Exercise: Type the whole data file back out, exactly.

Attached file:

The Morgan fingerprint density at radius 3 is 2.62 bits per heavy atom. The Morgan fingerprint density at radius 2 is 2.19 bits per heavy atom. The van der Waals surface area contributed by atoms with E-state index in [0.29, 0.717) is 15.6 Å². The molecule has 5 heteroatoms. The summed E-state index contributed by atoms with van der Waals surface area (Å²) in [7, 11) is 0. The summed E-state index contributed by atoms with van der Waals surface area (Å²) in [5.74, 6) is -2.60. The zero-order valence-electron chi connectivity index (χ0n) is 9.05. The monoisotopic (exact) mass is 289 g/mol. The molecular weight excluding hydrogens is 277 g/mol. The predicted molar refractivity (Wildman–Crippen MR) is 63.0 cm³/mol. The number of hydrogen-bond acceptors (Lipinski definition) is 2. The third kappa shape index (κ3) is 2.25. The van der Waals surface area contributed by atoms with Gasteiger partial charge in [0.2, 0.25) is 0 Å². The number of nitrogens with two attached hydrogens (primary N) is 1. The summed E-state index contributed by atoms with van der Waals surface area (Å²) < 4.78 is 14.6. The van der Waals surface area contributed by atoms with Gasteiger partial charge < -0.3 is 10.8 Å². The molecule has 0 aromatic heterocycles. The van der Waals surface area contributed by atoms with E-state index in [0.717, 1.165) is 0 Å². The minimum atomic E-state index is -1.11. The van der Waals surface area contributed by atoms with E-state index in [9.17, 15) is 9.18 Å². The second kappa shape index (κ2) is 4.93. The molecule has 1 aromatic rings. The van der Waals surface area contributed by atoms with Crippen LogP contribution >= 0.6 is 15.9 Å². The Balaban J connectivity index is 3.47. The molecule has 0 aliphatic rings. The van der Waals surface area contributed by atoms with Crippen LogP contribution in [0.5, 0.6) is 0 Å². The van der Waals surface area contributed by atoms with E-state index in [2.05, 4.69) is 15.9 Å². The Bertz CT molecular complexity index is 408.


The Morgan fingerprint density at radius 3 is 2.62 bits per heavy atom. The Morgan fingerprint density at radius 2 is 2.19 bits per heavy atom. The van der Waals surface area contributed by atoms with E-state index in [0.29, 0.717) is 15.6 Å². The molecule has 5 heteroatoms. The summed E-state index contributed by atoms with van der Waals surface area (Å²) in [7, 11) is 0. The summed E-state index contributed by atoms with van der Waals surface area (Å²) in [5.74, 6) is -2.60. The zero-order valence-electron chi connectivity index (χ0n) is 9.05. The monoisotopic (exact) mass is 289 g/mol. The molecular weight excluding hydrogens is 277 g/mol. The predicted molar refractivity (Wildman–Crippen MR) is 63.0 cm³/mol. The number of hydrogen-bond acceptors (Lipinski definition) is 2. The third kappa shape index (κ3) is 2.25. The van der Waals surface area contributed by atoms with Gasteiger partial charge in [0.2, 0.25) is 0 Å². The number of nitrogens with two attached hydrogens (primary N) is 1. The summed E-state index contributed by atoms with van der Waals surface area (Å²) < 4.78 is 14.6. The van der Waals surface area contributed by atoms with Gasteiger partial charge < -0.3 is 10.8 Å². The molecule has 0 aromatic heterocycles. The van der Waals surface area contributed by atoms with E-state index in [0.717, 1.165) is 0 Å². The minimum atomic E-state index is -1.11. The van der Waals surface area contributed by atoms with E-state index in [9.17, 15) is 9.18 Å². The second kappa shape index (κ2) is 4.93. The molecule has 1 aromatic rings. The van der Waals surface area contributed by atoms with Crippen LogP contribution >= 0.6 is 15.9 Å². The Balaban J connectivity index is 3.47. The molecule has 0 aliphatic rings. The van der Waals surface area contributed by atoms with Crippen LogP contribution in [0.5, 0.6) is 0 Å². The van der Waals surface area contributed by atoms with E-state index in [2.05, 4.69) is 15.9 Å². The Bertz CT molecular complexity index is 408.